Dawn of the Dead Ultimate Edition

Dawn of the Dead Ultimate Edition

4.7 22
Director: George A. Romero

Cast: George A. Romero, Scott Reiniger, Ken Foree, David Emge

     
 

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Director George A. Romero's epic sequel to his legendary Night of the Living Dead has firmly established itself as the equal of its ground-breaking predecessor. Though shot in 1978 -- ten years after the first films' release -- Dawn's story begins as if the events in Night had happened only a few months before: after shambling armies of theSee more details below

Overview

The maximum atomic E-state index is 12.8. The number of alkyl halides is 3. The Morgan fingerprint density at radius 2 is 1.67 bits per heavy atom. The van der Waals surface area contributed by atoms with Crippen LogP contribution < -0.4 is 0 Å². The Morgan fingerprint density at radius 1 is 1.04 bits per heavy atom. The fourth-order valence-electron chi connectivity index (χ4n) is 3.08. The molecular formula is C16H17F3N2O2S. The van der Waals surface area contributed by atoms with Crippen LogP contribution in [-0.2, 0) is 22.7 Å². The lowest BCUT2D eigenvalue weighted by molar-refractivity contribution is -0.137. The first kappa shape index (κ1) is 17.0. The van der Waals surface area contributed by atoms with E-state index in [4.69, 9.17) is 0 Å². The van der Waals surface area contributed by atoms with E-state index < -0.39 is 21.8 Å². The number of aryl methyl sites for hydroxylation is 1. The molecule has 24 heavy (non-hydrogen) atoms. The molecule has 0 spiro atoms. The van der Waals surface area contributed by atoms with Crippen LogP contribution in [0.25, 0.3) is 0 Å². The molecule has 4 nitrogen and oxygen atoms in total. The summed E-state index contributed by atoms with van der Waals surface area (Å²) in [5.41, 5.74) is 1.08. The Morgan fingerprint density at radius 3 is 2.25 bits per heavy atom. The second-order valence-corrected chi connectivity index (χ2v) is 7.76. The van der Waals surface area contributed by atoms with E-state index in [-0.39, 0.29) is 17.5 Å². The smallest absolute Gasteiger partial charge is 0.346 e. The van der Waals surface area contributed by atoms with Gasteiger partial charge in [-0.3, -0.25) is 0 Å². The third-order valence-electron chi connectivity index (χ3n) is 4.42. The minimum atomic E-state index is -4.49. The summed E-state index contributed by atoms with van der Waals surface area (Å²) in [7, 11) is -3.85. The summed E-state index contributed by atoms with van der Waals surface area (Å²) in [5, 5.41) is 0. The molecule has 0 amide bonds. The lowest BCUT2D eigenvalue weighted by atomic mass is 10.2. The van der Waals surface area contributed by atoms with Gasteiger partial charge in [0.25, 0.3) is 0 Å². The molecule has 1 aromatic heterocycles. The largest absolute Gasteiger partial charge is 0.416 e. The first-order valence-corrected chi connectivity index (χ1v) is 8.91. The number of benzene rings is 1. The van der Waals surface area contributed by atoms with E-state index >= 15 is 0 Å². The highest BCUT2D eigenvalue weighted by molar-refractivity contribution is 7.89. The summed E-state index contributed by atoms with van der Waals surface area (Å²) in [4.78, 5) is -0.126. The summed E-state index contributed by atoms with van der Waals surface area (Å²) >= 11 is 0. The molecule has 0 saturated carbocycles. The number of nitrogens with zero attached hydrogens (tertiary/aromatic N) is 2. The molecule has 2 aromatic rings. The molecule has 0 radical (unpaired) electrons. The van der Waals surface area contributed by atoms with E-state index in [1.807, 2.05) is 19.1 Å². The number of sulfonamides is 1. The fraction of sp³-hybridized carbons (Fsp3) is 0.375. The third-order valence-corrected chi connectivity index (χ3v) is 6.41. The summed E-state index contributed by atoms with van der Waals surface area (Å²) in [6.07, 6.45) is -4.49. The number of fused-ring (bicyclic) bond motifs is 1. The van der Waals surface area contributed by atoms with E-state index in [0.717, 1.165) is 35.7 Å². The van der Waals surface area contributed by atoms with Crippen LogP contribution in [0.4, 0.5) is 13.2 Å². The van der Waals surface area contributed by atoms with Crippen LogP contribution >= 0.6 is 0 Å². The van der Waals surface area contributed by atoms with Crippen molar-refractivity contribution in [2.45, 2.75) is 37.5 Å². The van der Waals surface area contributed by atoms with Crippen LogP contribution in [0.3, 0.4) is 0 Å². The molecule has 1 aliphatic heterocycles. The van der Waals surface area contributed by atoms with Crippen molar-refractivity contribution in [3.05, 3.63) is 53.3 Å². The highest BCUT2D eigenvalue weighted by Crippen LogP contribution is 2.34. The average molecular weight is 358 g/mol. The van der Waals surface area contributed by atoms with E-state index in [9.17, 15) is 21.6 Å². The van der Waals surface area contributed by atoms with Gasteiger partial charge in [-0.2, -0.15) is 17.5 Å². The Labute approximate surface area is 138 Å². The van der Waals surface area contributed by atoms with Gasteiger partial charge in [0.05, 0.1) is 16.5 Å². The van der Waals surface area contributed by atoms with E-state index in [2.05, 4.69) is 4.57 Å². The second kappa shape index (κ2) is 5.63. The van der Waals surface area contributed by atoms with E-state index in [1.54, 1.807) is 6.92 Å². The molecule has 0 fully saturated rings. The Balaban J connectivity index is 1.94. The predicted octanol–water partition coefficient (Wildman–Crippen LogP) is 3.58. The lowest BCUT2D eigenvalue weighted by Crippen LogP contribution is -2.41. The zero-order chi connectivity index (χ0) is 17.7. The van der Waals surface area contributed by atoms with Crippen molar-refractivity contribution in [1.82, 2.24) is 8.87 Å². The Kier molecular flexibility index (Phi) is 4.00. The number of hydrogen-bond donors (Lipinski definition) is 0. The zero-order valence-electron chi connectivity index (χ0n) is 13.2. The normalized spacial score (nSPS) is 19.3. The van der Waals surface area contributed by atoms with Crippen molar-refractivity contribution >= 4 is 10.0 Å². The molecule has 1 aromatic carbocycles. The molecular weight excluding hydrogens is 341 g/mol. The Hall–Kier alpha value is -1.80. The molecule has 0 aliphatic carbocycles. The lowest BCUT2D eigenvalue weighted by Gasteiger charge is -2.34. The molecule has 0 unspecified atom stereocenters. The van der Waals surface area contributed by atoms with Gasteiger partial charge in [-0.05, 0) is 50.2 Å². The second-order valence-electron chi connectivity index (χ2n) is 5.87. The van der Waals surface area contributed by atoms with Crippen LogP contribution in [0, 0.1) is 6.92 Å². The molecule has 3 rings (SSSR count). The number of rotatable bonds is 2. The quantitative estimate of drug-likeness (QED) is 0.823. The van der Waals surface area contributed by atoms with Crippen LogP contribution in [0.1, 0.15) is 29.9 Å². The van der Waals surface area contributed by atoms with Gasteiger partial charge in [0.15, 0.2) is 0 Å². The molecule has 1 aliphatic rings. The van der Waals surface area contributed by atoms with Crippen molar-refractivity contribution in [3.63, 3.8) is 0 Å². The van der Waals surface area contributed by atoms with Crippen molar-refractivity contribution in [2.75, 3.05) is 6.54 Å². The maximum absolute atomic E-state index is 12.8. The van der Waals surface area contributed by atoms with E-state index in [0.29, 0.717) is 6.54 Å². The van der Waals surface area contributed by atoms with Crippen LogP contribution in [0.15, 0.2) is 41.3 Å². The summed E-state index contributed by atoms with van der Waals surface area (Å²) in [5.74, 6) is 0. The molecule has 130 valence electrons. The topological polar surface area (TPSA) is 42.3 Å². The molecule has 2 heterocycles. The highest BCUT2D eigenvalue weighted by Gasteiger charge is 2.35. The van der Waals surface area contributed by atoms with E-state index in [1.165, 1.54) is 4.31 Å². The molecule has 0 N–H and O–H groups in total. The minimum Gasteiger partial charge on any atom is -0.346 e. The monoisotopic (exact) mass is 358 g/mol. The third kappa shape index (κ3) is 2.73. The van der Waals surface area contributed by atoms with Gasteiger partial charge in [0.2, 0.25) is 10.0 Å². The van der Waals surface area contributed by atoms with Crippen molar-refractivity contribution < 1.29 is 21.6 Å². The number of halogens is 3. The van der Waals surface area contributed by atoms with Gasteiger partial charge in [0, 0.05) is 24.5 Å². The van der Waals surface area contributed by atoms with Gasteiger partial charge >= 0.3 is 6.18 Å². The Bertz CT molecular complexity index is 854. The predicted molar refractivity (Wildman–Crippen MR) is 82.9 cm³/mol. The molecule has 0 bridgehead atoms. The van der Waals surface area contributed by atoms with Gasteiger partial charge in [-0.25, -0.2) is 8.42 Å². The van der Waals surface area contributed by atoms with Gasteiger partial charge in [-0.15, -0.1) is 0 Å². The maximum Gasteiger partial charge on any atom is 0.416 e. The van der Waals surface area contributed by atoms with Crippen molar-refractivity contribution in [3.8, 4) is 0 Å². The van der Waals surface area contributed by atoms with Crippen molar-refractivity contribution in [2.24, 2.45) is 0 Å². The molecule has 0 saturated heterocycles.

Director George A. Romero's epic sequel to his legendary Night of the Living Dead has firmly established itself as the equal of its ground-breaking predecessor. Though shot in 1978 -- ten years after the first films' release -- Dawn's story begins as if the events in Night had happened only a few months before: after shambling armies of the recently-dead take over every major city -- seeking warm human flesh for food -- the U.S. government imposes a state of martial law, sending in special National Guard units to attack and destroy zombie infestation where they find it. Two members of one such unit, Peter (Ken Foree) and Roger (Scott Reiniger) have been tasked to overthrow a nest of zombies in a Pittsburgh housing project (one of the film's most explicitly gory scenes). When the job turns ugly and Peter is forced to terminate his own berserk, racist commanding officer, the pair decide to split the outfit with the help of his friend Stephen (David Emge), a traffic pilot for WGON-TV, and the station's floor manager, Stephen's girlfriend Frances (Gaylen Ross). Together they steal the station's helicopter and head for less-populated areas, but after some narrow scrapes with flesh-hungry redneck ghouls in the country outside Harrisburg, they opt for a more secure hideout. Eventually they find the perfect solution: a massive, sprawling shopping mall. After the lengthy process of purging the building of zombies is complete, the four secure themselves snugly in the miniature city, consigned to live out their lives in a dull but cushy consumer's paradise... but the arrival of a menacing gang of nomadic bikers proves that this is not to be. With their survival instincts weakened by a mallful of toys and trinkets, the crew are again forced to face grim reality as they face both living and undead foes in a final battle. Romero's excellent, multi-layered story combines high-adventure heroics, three-dimensional characters and explicit gore (by the always masterful Tom Savini, who plays a small role as a leering biker) to excellent effect. The subtext comparing the glassy-eyed behavior patterns of the ghouls to those of American consumers is clear, but not overdone: "It's some kind of instinct," Stephen comments, observing the zombies' attraction to the mall; "This was an important place in their lives." Despite the glimmer of hope offered by the film's closing scene, the outlook for humankind is grim. Perhaps it is Frannie who best expresses Dawn's outlook for humanity: "We're not gonna make it, are we?" Several versions of this film are available on video, including a faster-paced European version edited by overseas distributor Dario Argento and a "Director's Cut" with a great deal of exposition restored (though Romero is quoted as having preferred the unrated cut released initially to U.S. theaters). The shooting script also contains a more downbeat ending, which was never filmed.Director George A. Romero's epic sequel to his legendary Night of the Living Dead has firmly established itself as the equal of its ground-breaking predecessor. Though shot in 1978 -- ten years after the first films' release -- Dawn's story begins as if the events in Night had happened only a few months before: after shambling armies of the recently-dead take over every major city -- seeking warm human flesh for food -- the U.S. government imposes a state of martial law, sending in special National Guard units to attack and destroy zombie infestation where they find it. Two members of one such unit, Peter (Ken Foree) and Roger (Scott Reiniger) have been tasked to overthrow a nest of zombies in a Pittsburgh housing project (one of the film's most explicitly gory scenes). When the job turns ugly and Peter is forced to terminate his own berserk, racist commanding officer, the pair decide to split the outfit with the help of his friend Stephen (David Emge), a traffic pilot for WGON-TV, and the station's floor manager, Stephen's girlfriend Frances (Gaylen Ross). Together they steal the station's helicopter and head for less-populated areas, but after some narrow scrapes with flesh-hungry redneck ghouls in the country outside Harrisburg, they opt for a more secure hideout. Eventually they find the perfect solution: a massive, sprawling shopping mall. After the lengthy process of purging the building of zombies is complete, the four secure themselves snugly in the miniature city, consigned to live out their lives in a dull but cushy consumer's paradise... but the arrival of a menacing gang of nomadic bikers proves that this is not to be. With their survival instincts weakened by a mallful of toys and trinkets, the crew are again forced to face grim reality as they face both living and undead foes in a final battle. Romero's excellent, multi-layered story combines high-adventure heroics, three-dimensional characters and explicit gore (by the always masterful Tom Savini, who plays a small role as a leering biker) to excellent effect. The subtext comparing the glassy-eyed behavior patterns of the ghouls to those of American consumers is clear, but not overdone: "It's some kind of instinct," Stephen comments, observing the zombies' attraction to the mall; "This was an important place in their lives." Despite the glimmer of hope offered by the film's closing scene, the outlook for humankind is grim. Perhaps it is Frannie who best expresses Dawn's outlook for humanity: "We're not gonna make it, are we?" Several versions of this film are available on video, including a faster-paced European version edited by overseas distributor Dario Argento and a "Director's Cut" with a great deal of exposition restored (though Romero is quoted as having preferred the unrated cut released initially to U.S. theaters). The shooting script also contains a more downbeat ending, which was never filmed.